Despite strong bi-partisan support, Maine Gov. Paul LePage (R) vetoed a bill on Friday designed to fund a statewide solar energy program, calling the estimated 5-cent per month tax increase on power bills “regressive,’ according to Bangor Daily News.
The bill, LD 1252, An Act to Improve Maine’s Economy and Energy Security with Solar and Wind Energy which passed the House 109-30 and the Senate 22-12, would have established a new tax — 0.011 cents per kilowatt-hour — on residential and commercial electric bills to fund the program.
Analysts estimate that the new tax would amount to about a five-cent per month increase on power bills.
Defending his veto, Le Page wrote in his veto message: “This is a particularly painful time to impose an additional tax on electricity.”
“Energy taxes are regressive and disproportionately hurt our low-income households,” he continued. “This bill would impose the tax on thousands of hardworking families just to provide the few who have the means to purchase a $20,000 solar system with a rebate of an estimated $2,000.”
The bill had previously been amended by Rep. Lance Harvell, (R-Farmington), so that low-income Mainers who qualify for federal heating assistance would qualify for rebates for heat pumps.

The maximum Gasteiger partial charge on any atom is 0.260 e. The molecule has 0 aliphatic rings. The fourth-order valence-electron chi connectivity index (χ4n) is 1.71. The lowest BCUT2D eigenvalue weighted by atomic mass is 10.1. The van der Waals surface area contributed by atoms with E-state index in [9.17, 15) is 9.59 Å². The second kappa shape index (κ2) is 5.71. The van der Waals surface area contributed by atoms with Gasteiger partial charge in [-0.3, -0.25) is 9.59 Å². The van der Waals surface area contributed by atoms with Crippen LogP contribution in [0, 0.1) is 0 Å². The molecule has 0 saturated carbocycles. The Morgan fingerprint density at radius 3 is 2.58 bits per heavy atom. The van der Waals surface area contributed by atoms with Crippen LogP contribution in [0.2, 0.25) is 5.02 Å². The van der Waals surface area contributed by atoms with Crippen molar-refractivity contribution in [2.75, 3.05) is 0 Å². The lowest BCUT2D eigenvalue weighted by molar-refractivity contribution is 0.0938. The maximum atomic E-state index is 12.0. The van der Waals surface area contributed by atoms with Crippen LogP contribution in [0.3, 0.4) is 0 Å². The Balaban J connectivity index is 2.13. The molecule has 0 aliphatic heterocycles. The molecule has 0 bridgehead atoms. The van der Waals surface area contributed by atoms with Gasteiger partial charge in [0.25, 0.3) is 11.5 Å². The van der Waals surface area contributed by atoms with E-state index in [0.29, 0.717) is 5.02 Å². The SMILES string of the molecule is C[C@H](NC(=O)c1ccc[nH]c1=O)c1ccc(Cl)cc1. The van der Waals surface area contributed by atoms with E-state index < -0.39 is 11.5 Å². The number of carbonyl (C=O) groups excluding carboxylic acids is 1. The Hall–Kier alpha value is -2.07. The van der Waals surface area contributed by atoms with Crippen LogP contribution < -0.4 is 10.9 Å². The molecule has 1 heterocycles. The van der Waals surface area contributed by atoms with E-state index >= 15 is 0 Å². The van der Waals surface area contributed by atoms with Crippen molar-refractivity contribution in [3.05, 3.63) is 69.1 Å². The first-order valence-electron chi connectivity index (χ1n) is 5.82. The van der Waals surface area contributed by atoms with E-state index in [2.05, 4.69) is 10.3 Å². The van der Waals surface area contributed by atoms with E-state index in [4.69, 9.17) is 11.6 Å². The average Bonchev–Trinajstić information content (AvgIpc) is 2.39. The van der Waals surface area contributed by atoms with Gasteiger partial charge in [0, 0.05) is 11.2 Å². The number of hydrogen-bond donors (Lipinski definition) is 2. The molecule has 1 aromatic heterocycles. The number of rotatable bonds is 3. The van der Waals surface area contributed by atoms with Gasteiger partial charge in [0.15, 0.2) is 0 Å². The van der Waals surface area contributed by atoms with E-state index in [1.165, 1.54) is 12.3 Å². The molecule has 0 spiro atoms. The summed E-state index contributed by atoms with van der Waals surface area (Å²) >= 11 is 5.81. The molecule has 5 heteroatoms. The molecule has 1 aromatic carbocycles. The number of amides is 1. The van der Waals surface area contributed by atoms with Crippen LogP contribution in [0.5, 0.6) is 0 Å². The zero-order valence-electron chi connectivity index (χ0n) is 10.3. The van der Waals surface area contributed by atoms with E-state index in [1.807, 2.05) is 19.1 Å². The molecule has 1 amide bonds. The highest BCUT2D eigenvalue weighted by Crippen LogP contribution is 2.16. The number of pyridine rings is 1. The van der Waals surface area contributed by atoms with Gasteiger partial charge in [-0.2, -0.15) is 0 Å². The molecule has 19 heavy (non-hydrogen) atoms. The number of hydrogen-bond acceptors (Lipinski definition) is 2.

In a written statement bill sponsor, Rep. Terry Morrison, (D-South Portland), wrote: “We simply can’t afford to ignore solar energy, which is renewable, clean and helps keep down electricity bills that are rising because of the expansion of transmission and distribution lines.”
“This veto is even more baffling because a Republican amendment improved the bill by adding heat pump rebates for low-income Mainers,” Morrison added.
The veto leaves Maine as the only state in New England without a state program in place to help residents install solar projects in both their homes and at their place of business.
Tom Boggioni is based in the quaint seaside community of Pacific Beach in less quaint San Diego. He writes about politics, media, culture, and other annoyances. Mostly he spends his days at the beach gazing at the horizon waiting for the end of the world, or the sun to go down. Whichever comes first.
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